Adaptive Backgrounds with jQuery

A jQuery plugin for extracting dominant colors from images and applying it to its parent.

Adaptive Backgrounds with jQueryAdaptive Backgrounds with jQuery Adaptive Backgrounds with jQuery Adaptive Backgrounds with jQuery Adaptive Backgrounds with jQuery Adaptive Backgrounds with jQuery


Getting Started

Simply include jQuery and the script in your page, then run the script like so:


The script looks for image(s) with the data-adaptive-background attribute:

<img src="/image.jpg" data-adaptive-background='1'>


This plugin exposes one method:

  • $ arg: opts (Object) an optional argument to be merged in with the defaults.

Default Options

  • selector String (default: 'img[data-adaptive-background="1"]') a CSS selector which denotes which images to grab/process. Ideally, this selector would start with img, to ensure we only grab and try to process actual images.
  • parent falsy (default: null) a CSS selector which denotes which parent to apply the background color to. By default, the color is applied to the parent one level up the DOM tree.
  • normalizeTextColor boolean (default: false) option to normalize the color of the parent text if background color is too dark or too light
  • normalizedTextColors Object Literal (default: {dark: '#000', light: '#fff'}) text colors used when background is either too dark/light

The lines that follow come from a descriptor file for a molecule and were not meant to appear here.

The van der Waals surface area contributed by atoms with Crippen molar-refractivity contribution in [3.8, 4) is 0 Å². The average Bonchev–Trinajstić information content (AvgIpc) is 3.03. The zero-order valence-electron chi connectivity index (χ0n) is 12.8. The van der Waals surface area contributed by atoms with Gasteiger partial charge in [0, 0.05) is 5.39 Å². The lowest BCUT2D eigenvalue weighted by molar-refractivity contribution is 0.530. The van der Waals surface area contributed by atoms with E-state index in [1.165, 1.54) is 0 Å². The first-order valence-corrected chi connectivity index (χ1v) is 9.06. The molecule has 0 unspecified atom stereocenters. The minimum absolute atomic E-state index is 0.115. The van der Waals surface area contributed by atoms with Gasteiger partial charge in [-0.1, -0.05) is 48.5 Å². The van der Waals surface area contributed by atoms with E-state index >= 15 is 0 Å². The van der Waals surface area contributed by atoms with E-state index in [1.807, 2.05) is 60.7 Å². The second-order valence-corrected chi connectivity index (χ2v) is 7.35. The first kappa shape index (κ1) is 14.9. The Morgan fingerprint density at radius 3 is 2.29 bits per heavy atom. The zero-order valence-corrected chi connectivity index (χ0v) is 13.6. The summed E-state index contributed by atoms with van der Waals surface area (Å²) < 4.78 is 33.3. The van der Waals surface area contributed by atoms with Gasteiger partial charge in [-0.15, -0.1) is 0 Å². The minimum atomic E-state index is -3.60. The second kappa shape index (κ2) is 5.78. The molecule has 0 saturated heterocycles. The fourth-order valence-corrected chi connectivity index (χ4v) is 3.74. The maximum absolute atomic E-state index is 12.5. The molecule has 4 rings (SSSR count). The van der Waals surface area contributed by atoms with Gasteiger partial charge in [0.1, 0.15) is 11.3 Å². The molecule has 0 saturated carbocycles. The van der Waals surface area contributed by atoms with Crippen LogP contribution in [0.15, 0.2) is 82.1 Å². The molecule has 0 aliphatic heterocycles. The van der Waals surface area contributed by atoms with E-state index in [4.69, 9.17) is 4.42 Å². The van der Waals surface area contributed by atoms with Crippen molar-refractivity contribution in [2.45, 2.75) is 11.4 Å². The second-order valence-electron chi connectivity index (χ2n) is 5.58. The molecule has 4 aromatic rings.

Example: Call the run method, passing in any options you’d like to override.

var opts = {
  selector: '.some-selector',
  parent:   '.some-parent-of-some-selector'

Events Emitted

  • ab-color-found Event This event is fired when the dominant color of the image is found. The payload includes the dominant color as well as the color palette contained in the image.

Example: Subscribe to the ab-color-found event like so:

$('').on('ab-color-found', function(payload){
  console.log(payload.color);   // The dominant color in the image.
  console.log(payload.palette); // The color palette found in the image.


This plugin utlizes the <canvas> element and the ImageData object, and due to cross-site security limitations, the script will fail if one tries to extract the colors from an image not hosted on the current domain, unless the image allows for Cross Origin Resource Sharing.

Enabling CORS on S3

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To enable CORS for images hosted on S3 buckets, follow the Amazon guide here; adding the following to the bucket’s CORS configuration:


For all images, you can optionally also include a cross-origin attribute in your image. This is not absolutely necessary since the anonymous origin is set in the Javascript code, but kudos to you for being a super-developer.

<img src="/image.jpg" data-adaptive-background='1' cross-origin="anonymous"/>


This plugin is built on top of a script called RGBaster.

Created by Brian Gonzalez.


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